The second-generation Pontiac Firebird was introduced in February 1970, the late date due to tooling…
Why the 2002 Pontiac Firebird Trans Am WS6 is now the best car ever made
The engine revs climb to a crescendo and the tire-shredding torque kicks in as the clutch is released. One might expect it to breathe fire, but instead you are greeted with something even better: loud, deep crackling exhaust notes. The Pontiac Firebird Trans Am WS6 is the most beastly bird in the flock, and the split front grille resembles a dragon’s wide nostrils. Fire breathing, indeed.
The WS6 performance package beat many era competitors with a 6,200 RPM-limit, 5.7-liter displacement and 350 lb. ft. of torque, including any Fords (sorry Ford lovers). It’s the kind of car that you drive proudly (but cautiously…) through a school parking lot to show kids what a real car looks like. Growing up, I was one of those kids, and have wanted one ever since I caught a glimpse of a black WS6 rumbling through the school grounds, only to disappear via squealing tires. I didn’t know what that mystery vehicle was at the time, but once I discovered it later in life, I immediately remembered.
Although in production from 1998-2002 as a coupe, convertible or T-top (the best of both worlds), the 2001-‘02 models are my preference. Similar to prior years, the cars received a 5.7-liter V-8 LS1, but with a few improvements. By this time, a six-speed Hurst shifter was available, and technologies developed for the LS6 were being incorporated. For example, a billet-steel camshaft increased horsepower by five and allowed for greater torque delivery in the lower rev range. Reduced tolerances in the crankshaft eliminated any cold-knock observed in earlier models. A Mass Air Flow (MAF) sensor guaranteed optimal performance at any air temperature, and a set of PUP catalytic converters (added for emissions) allowed the LS1 to be fitted with cast iron exhaust manifolds, which are not only more durable and cost-effective, but also improve exhaust flow. Also worth mentioning are larger fuel injectors for increased volume, resulting in maximum fuel delivery, which in turn allowed more options for aftermarket power increases.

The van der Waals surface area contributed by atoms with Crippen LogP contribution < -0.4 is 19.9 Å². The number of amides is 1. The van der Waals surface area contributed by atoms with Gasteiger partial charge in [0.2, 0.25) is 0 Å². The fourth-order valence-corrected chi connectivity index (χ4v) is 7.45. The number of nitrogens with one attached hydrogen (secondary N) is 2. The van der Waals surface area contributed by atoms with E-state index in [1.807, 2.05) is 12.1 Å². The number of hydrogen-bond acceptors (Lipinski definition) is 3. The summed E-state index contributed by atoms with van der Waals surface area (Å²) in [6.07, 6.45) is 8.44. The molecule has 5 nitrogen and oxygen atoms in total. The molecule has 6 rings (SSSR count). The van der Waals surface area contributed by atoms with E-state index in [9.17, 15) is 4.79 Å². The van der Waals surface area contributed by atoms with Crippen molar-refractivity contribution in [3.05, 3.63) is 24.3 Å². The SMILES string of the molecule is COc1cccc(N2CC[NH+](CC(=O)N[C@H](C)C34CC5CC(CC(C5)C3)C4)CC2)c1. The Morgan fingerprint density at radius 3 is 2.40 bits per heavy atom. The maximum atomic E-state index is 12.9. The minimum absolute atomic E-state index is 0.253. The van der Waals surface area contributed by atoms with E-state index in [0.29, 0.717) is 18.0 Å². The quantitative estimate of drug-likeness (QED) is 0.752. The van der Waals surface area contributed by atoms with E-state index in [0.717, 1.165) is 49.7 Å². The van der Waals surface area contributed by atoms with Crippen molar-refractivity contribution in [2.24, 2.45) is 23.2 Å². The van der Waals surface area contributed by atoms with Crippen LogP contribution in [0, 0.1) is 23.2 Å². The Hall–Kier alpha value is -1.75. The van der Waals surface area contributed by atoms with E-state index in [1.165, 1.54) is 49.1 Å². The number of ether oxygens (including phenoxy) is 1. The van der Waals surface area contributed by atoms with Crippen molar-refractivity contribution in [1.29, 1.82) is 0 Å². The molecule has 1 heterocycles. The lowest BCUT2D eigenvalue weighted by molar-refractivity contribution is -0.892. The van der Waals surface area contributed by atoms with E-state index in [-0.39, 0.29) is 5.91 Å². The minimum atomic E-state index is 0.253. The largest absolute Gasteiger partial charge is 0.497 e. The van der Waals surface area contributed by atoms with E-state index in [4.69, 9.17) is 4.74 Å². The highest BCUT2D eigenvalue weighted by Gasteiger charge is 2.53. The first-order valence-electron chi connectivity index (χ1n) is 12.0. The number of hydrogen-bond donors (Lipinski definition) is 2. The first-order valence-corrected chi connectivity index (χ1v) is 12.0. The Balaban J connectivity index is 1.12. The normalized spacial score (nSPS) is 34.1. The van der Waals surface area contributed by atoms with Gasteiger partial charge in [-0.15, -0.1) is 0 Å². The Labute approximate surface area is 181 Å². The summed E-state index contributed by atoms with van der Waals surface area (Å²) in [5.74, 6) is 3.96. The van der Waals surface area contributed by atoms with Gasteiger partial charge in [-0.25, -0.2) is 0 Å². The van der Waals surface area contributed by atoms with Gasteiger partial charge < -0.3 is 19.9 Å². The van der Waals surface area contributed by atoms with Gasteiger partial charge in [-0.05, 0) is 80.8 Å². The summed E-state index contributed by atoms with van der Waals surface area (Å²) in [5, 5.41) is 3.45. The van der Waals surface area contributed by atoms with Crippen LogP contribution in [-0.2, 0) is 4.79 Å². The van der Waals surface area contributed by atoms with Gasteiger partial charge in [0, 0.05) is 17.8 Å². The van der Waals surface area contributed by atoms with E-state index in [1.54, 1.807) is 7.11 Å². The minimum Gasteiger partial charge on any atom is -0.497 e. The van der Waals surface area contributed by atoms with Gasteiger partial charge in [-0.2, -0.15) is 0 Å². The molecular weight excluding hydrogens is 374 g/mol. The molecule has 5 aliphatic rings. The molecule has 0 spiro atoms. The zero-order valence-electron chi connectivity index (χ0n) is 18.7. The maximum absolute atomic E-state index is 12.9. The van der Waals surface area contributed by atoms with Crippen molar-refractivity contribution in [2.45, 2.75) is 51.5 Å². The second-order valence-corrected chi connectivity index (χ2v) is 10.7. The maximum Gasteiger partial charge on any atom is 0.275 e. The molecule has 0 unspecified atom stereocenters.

In 2002, the WS6 Trans Am rolled off production lines with 325-horsepower achieving 0-60 in under five-seconds. But depending on an owner’s budget, this car is fully capable of producing over 500-horsepower and 600 lb.-ft. of torque. There are even insane twin-turbo 1,000-horsepower examples.
Horsepower is a brag-worthy number, but torque is what a driver really feels, and this car has the perfect horsepower-to-torque balance. The WS6 will shred tires and throw you back into your seat if you so desire. The overall styling pairs perfectly with the performance: bold and sensual. I will take one beastly Firebird in black with T-tops, please.